“Eindhoven”, image by Metro Centric, shared via flickr.com-. License: CC BY 2.0 Deed

The trial of Tornado Cash developer Alexej Pertsev took place at the East Brabant District Court. The verdict goes far beyond the case, as it sets an example of the shared responsibility of software developers.

If you don’t hold coins, you don’t take on any guilt; Software is a tool, and those who develop it are not responsible for what others do with it. These are the principles on which the legal understanding of the crypto scene has been based – so far. Because it looks like it’s time to question these principles.

At least the East Brabant District Court in Eindhoven has held one of Tornado Cash’s developers, Alexej Pertsev, responsible for what happened to his software.

Tornado Cash is a system of smart contracts on Ethereum that relatively elegantly allows tokens to be anonymized on the blockchain. Numerous coins and tokens were laundered via Tornado Cash, in many cases in connection with DeFi hacks, in some cases also with hackers from North Korea. Almost two years ago, the developers of Tornado Cash were arrested and the addresses of the smart contracts – which remain active – were sanctioned.

The court cases against the developers, which are taking place in the USA and the Netherlands, are exciting because they not only speak law, but also create law. Since Tornado Cash is a system of smart contracts, there is essentially no operator; the smart contracts can no longer be changed because the developers have switched off the corresponding function after a trial period; the few remaining opportunities to exert influence have been handed over to a decentralized autonomous organization (DAO). The developers had no way of preventing hackers from laundering coins via Tornado Cash. How can they then be held legally responsible for this?

You can, judges the court in East Brabant. It starts with the Dutch legal principle that “an intermediary who provides communications services to transmit data will not be convicted if his services are misused for criminal purposes” – but under one condition: if he follows a court request, “immediately take all measures that can be expected to no longer make the data accessible.” This jurisprudence, according to the court, “is specifically designed to support freedom of expression.” Because if an intermediary can escape responsibility for criminal data by blocking it, “there is no obligation to engage in preventive censorship.”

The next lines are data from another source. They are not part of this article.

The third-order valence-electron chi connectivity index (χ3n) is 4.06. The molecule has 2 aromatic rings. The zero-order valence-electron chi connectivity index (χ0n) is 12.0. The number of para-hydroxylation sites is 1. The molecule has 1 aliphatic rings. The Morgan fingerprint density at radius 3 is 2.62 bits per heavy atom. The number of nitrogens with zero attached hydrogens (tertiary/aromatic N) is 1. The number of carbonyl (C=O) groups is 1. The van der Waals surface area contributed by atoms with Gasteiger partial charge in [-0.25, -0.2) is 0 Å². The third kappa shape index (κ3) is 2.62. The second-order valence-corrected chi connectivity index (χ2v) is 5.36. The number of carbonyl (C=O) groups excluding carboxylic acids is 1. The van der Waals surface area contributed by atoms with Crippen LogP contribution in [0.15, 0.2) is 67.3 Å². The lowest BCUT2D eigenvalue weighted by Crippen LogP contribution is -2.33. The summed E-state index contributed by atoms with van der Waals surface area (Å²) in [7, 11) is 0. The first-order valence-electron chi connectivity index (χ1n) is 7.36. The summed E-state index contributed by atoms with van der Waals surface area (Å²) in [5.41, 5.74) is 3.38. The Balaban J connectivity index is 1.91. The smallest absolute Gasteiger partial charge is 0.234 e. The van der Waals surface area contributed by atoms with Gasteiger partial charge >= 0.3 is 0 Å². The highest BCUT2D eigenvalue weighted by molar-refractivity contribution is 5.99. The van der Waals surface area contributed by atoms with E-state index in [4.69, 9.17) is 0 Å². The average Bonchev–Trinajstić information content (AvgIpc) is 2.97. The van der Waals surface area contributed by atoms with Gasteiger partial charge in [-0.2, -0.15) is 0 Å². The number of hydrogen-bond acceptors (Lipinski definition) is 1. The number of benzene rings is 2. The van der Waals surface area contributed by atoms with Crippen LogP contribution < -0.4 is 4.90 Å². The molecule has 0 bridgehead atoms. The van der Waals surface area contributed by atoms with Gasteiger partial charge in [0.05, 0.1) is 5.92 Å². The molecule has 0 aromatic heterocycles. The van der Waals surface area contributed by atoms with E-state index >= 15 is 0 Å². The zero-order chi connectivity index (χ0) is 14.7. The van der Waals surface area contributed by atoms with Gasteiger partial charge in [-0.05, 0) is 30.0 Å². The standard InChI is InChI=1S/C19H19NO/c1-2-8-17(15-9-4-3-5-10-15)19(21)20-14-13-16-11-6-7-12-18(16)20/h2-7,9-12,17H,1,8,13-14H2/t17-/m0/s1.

A blockchain that does not allow data deletion and smart contracts that cannot be changed are obviously a problem in this model. The carte blanche for service providers becomes questionable. There is no way to instruct the suspect to delete certain data, which is why Pertsev, according to the court, “cannot be considered an intermediary as defined in criminal law”, which means that “the basis for the exemption from criminal liability” is missing. The defendant, like the other developers, as the inventor of Tornado Cash, is “responsible for the consequences of the operation of the tool. The autonomous, immutable and unstoppable nature of smart contracts is no excuse in this context. They are the result of a conscious decision by the designers.”

In addition, the developers of Tornado Cash were well aware that their invention was used to launder money. Around 30 percent of deposits into the onchain mixer are proven to come from a criminal source. However, this “did not prevent the defendant from further developing Tornado Cash.” Until his arrest, he even worked on “improving the privacy that Tornado Cash offers. There was never a point where he no longer wanted to be associated with Tornado Cash. “The defendant accepted the easy, unlimited, foreseeable and obvious criminal use of Tornado Cash” – and also benefited from it through the TON tokens.

For these reasons, the court finds Alexei Pertsev guilty of facilitating the money laundering of 535,809 Ether – approximately $1.2 billion – and sentences him to 64 months in prison.

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Source: https://bitcoinblog.de/2024/05/17/niederlaendisches-gericht-verurteilt-tornado-cash-entwickler-zu-64-monaten-gefaengnis/

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